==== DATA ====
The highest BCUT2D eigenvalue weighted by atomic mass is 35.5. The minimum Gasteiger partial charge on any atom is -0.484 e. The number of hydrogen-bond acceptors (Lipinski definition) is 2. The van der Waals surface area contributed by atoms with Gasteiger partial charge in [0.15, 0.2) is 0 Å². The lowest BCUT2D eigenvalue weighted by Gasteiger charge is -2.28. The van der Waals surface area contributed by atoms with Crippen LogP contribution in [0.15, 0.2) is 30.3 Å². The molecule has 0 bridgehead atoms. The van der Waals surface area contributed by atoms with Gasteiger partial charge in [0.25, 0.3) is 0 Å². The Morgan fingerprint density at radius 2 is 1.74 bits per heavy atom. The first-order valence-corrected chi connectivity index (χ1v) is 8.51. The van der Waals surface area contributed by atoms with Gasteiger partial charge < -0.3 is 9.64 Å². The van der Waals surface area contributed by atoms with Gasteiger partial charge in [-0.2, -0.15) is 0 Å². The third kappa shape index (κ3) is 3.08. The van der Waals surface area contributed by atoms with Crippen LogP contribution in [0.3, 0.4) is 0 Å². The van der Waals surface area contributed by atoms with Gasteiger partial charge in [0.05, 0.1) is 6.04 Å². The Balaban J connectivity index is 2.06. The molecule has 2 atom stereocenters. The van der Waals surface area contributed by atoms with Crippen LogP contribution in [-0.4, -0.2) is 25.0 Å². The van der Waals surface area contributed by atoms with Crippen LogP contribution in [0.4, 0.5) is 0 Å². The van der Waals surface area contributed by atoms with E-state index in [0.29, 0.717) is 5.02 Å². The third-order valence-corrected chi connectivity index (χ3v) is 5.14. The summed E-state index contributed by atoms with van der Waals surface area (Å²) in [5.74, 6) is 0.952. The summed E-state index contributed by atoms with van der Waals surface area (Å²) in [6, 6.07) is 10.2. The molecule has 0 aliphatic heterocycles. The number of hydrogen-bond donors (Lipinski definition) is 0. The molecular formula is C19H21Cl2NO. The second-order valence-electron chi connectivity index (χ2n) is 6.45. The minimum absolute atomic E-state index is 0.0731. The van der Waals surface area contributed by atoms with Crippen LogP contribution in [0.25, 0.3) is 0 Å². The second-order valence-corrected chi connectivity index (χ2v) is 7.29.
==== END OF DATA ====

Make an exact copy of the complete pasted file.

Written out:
The highest BCUT2D eigenvalue weighted by atomic mass is 35.5. The minimum Gasteiger partial charge on any atom is -0.484 e. The number of hydrogen-bond acceptors (Lipinski definition) is 2. The van der Waals surface area contributed by atoms with Gasteiger partial charge in [0.15, 0.2) is 0 Å². The lowest BCUT2D eigenvalue weighted by Gasteiger charge is -2.28. The van der Waals surface area contributed by atoms with Crippen LogP contribution in [0.15, 0.2) is 30.3 Å². The molecule has 0 bridgehead atoms. The van der Waals surface area contributed by atoms with Gasteiger partial charge in [0.25, 0.3) is 0 Å². The Morgan fingerprint density at radius 2 is 1.74 bits per heavy atom. The first-order valence-corrected chi connectivity index (χ1v) is 8.51. The van der Waals surface area contributed by atoms with Gasteiger partial charge < -0.3 is 9.64 Å². The van der Waals surface area contributed by atoms with Gasteiger partial charge in [-0.2, -0.15) is 0 Å². The third kappa shape index (κ3) is 3.08. The van der Waals surface area contributed by atoms with Crippen LogP contribution in [0.3, 0.4) is 0 Å². The van der Waals surface area contributed by atoms with Gasteiger partial charge in [0.05, 0.1) is 6.04 Å². The Balaban J connectivity index is 2.06. The molecule has 2 atom stereocenters. The van der Waals surface area contributed by atoms with Crippen LogP contribution in [-0.4, -0.2) is 25.0 Å². The van der Waals surface area contributed by atoms with Crippen LogP contribution in [0.4, 0.5) is 0 Å². The van der Waals surface area contributed by atoms with E-state index in [0.29, 0.717) is 5.02 Å². The third-order valence-corrected chi connectivity index (χ3v) is 5.14. The summed E-state index contributed by atoms with van der Waals surface area (Å²) in [5.74, 6) is 0.952. The summed E-state index contributed by atoms with van der Waals surface area (Å²) in [6, 6.07) is 10.2. The molecule has 0 aliphatic heterocycles. The number of hydrogen-bond donors (Lipinski definition) is 0. The molecular formula is C19H21Cl2NO. The second-order valence-electron chi connectivity index (χ2n) is 6.45. The minimum absolute atomic E-state index is 0.0731. The van der Waals surface area contributed by atoms with Crippen LogP contribution in [0.25, 0.3) is 0 Å². The second-order valence-corrected chi connectivity index (χ2v) is 7.29.